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Lookup NU author(s): Dr Tom Schofield
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The portfolio presents the project Magical Realism, and its collected outcomes from projects funded under the AHRC/EPSRC Next Generation of Immersive Experiences. They comprise a smartphone app, ‘Magical Reality’, a toolkit methodology ‘Not Just Digital Knowledge’ and three published papers. The project responded to a need in interaction design research to think about more creative, humanistic ways to approach space and place in designing AR and other geo-locative experiences. Other research has turned to literature to think about space, place and technology (for a summary, see Løvlie, 2009) in particular taking the genre ‘Magical Realism’ as a starting point. To create the app, a 7-month-long participatory process was undertaken involving developers, literature experts, archivists, storytellers and children. We worked with the archive of children’s author David Almond, whose magical realist novels are set in the North East and blend features of everyday reality with the fantastical. Materials were digitised and developed to become three-dimensional and interactive. We used new smartphone augmented reality (AR) technology to place the items in a walking tour around the project’s partner institution, Seven Stories: the National Centre for Children’s Books allowing audiences to find and interact with them outside. The development of Magical Reality drew on humanities knowledge about magical realist literature and engaged with children’s speculative and imaginative resources and their experience of place through a series of co-design workshops. To interaction design we contributed knowledge on how using speculative design workshop techniques with children could inform the development of mobile applications. We believe our research is the first that does this in the context of AR or archives. Our findings concentrated on children’s experiences of local places and their use of imagination within them when prompted by archival materials. These provided insights for designers on how children perceive the presence of the ‘unreal’ (in the form of digital objects) as an object of horror and fascination (publication 1). To cultural organisations we showed how drawing ideas from magical realist fiction could provide new uses for archive material and provide a context for better collaboration and knowledge exchange (P2). To children’s literature research we offered insights into how magical realism might relate to contemporary technologies and asked what that might mean for the creation of new hybrid texts (P3). We later adapted our workshops taking them to disadvantaged children in Newcastle allowing them to design their own AR tours.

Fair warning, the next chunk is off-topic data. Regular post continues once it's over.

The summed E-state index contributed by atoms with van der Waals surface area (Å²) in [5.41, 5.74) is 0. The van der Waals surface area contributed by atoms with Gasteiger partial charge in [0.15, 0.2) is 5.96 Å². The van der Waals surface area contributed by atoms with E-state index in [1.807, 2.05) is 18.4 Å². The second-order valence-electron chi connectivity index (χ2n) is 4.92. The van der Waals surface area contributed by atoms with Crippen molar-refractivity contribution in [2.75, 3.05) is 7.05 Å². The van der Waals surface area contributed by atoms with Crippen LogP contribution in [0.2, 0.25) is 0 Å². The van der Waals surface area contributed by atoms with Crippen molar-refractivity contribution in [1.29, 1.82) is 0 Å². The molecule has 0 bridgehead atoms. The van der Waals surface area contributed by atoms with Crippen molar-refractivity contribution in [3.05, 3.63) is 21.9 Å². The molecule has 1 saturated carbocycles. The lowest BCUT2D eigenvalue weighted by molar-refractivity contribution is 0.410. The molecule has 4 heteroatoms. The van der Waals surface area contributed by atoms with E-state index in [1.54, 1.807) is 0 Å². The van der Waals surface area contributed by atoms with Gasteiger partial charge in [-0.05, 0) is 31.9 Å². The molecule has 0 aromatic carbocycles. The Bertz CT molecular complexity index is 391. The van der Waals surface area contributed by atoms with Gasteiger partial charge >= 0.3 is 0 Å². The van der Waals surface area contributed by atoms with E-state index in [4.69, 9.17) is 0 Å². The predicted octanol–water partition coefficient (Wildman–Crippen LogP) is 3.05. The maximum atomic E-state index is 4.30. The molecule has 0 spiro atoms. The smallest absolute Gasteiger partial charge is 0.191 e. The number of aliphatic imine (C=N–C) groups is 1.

Artist(s): Schofield T
Publication type: Artefact
Publication status: Published
Location: Newcastle upon Tyne